I have just finished the draft of a new book, and so I am somewhat breathless and on tenterhooks. Or maybe this is a better way to describe my current state: somewhere in between sobbing with relief and trembling with fond worry (what will come of this story? will it be okay?).
|Some of Anne's past, present, and future stories; that gray notebook there holds the notes for the draft I just finished.|
While writing this draft, I have also been watching myself write the draft--the way the story begins to take everything over--and so, as I became more consumed by the work & its world, I found myself mulling over a perhaps surprising question: selfishness. Is it selfish to make art? Is writing necessarily selfish?
You know, I flinch even writing that word, "selfish"! I think that is partly because as a female person growing up in North America, I have been carefully raised to think that selfishness is a pretty terrible thing--maybe just about the worst thing ever. I want to be a good person! I am someone who highly values selflessness and self-sacrifice; I try hard not to be selfish, generally speaking. The focus that writing a book requires therefore makes my well-trained and opposed-to-selfishness self uneasy.
Think about it. The very language we use to talk about writing (those of us who aren't full-time writers--or those of us who have families to take care of) is telling: we "steal time," or we "sneak in some words." Lurking in these phrases is the idea that we are somehow cheating when we write--cheating our day jobs or our children or our friends out of time and attention that rightfully belong to them.
But is that even true? A strange thing happens to me when I am not writing (or editing or working in some way on a creative project): I diminish. I am less alive. If the not-writing goes on too long, I start slipping into the mire. And I assure you that the version of myself that is Anne-in-a-mire is not a better teacher nor a better mother nor even a better friend than the Writing Anne. So then the question of selfishness begins to look a little different: perhaps it is actually all right to want to be alive in the way I am alive when I am working.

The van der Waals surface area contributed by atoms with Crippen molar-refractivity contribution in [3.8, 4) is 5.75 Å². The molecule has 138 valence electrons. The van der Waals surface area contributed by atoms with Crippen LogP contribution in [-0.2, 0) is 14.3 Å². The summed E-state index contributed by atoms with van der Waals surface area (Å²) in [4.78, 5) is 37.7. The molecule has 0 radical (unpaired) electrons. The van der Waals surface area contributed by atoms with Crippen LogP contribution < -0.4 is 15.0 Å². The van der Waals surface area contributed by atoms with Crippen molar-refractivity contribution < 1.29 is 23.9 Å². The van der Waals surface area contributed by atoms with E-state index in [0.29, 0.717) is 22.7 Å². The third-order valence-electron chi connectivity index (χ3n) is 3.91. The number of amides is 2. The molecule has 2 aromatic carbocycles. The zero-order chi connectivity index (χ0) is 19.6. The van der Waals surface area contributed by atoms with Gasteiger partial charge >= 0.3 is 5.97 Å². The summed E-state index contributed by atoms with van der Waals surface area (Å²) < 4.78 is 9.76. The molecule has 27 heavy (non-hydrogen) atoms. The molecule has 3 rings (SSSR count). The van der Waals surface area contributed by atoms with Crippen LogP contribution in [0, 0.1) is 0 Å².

(I also suspect that the focus and determination that writing a novel takes are less often seen as selfish when it's a man doing the focusing and the writing. We tend to think of women's primary responsibilities as being to other people--not to creative projects. Or perhaps the difference is that the accusation of "selfishness" is less negative for a male writer than for a female writer. I would be interested to hear what the men in the room think about this: does creative work feel like a selfish activity? And how bad does it feel to be selfish?)
But there's another side to this problem, and that is that writing--however selfish an activity it may seem from the outside looking in--is actually not about me, not mostly. It is about saving the life of a story.
Because here's the thing: I am a sinking ship! (I am not unique in my sinking, of course; we all are taking on water, to one degree or another.) Therefore writing feels very urgent to me; it is the only way to get that particular story off the sinking ship before it goes under. When I complete a draft, I am desperately swinging a story over the rails into a lifeboat: now it has a chance.
Of course I don't know what will become of that particular lifeboat. Some are still eddying around the Sinking Ship; some will undoubtedly be lost at sea. But if the story isn't written--if I haven't gotten it into the lifeboat to start with--it can't be picked up by a passing steamer, can it? It can't be rescued and fed warming soups and taken back to New York Harbor and published and read by future children by flashlight.
So I want to encourage us all to figure out what most needs to be rescued from our sinking ships--and to get those stories, those paintings, those songs into the lifeboats while we still can. If the world hisses a sibilant "selfish" in our direction, up to us to stand tall (at least sometimes) and say, "Rescue Mission!" Let us think of this as the urgent work it is: saving the life of a story.
And I tell you a secret you may already know: sometimes saving the story just happens to save the writer, too.